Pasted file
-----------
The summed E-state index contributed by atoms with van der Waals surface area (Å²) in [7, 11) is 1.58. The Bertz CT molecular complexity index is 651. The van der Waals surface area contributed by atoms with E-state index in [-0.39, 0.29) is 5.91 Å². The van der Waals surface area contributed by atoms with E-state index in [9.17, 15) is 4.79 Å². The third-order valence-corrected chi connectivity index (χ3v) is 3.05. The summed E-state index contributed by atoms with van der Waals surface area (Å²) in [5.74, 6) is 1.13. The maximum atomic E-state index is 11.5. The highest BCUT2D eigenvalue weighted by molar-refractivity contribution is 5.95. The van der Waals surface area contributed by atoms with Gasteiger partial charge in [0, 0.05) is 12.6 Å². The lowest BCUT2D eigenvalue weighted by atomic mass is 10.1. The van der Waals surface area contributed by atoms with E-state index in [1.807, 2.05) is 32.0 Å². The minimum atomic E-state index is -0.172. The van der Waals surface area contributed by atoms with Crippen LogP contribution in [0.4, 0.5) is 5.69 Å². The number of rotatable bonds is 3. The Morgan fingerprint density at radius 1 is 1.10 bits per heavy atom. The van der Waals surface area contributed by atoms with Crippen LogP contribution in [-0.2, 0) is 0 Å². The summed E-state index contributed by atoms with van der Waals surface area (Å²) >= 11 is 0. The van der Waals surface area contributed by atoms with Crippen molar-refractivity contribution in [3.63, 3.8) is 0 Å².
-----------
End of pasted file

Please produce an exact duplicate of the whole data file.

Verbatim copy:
The summed E-state index contributed by atoms with van der Waals surface area (Å²) in [7, 11) is 1.58. The Bertz CT molecular complexity index is 651. The van der Waals surface area contributed by atoms with E-state index in [-0.39, 0.29) is 5.91 Å². The van der Waals surface area contributed by atoms with E-state index in [9.17, 15) is 4.79 Å². The third-order valence-corrected chi connectivity index (χ3v) is 3.05. The summed E-state index contributed by atoms with van der Waals surface area (Å²) in [5.74, 6) is 1.13. The maximum atomic E-state index is 11.5. The highest BCUT2D eigenvalue weighted by molar-refractivity contribution is 5.95. The van der Waals surface area contributed by atoms with Gasteiger partial charge in [0, 0.05) is 12.6 Å². The lowest BCUT2D eigenvalue weighted by atomic mass is 10.1. The van der Waals surface area contributed by atoms with E-state index in [1.807, 2.05) is 32.0 Å². The minimum atomic E-state index is -0.172. The van der Waals surface area contributed by atoms with Crippen LogP contribution in [0.4, 0.5) is 5.69 Å². The number of rotatable bonds is 3. The Morgan fingerprint density at radius 1 is 1.10 bits per heavy atom. The van der Waals surface area contributed by atoms with Crippen LogP contribution in [-0.2, 0) is 0 Å². The summed E-state index contributed by atoms with van der Waals surface area (Å²) >= 11 is 0. The van der Waals surface area contributed by atoms with Crippen molar-refractivity contribution in [3.63, 3.8) is 0 Å².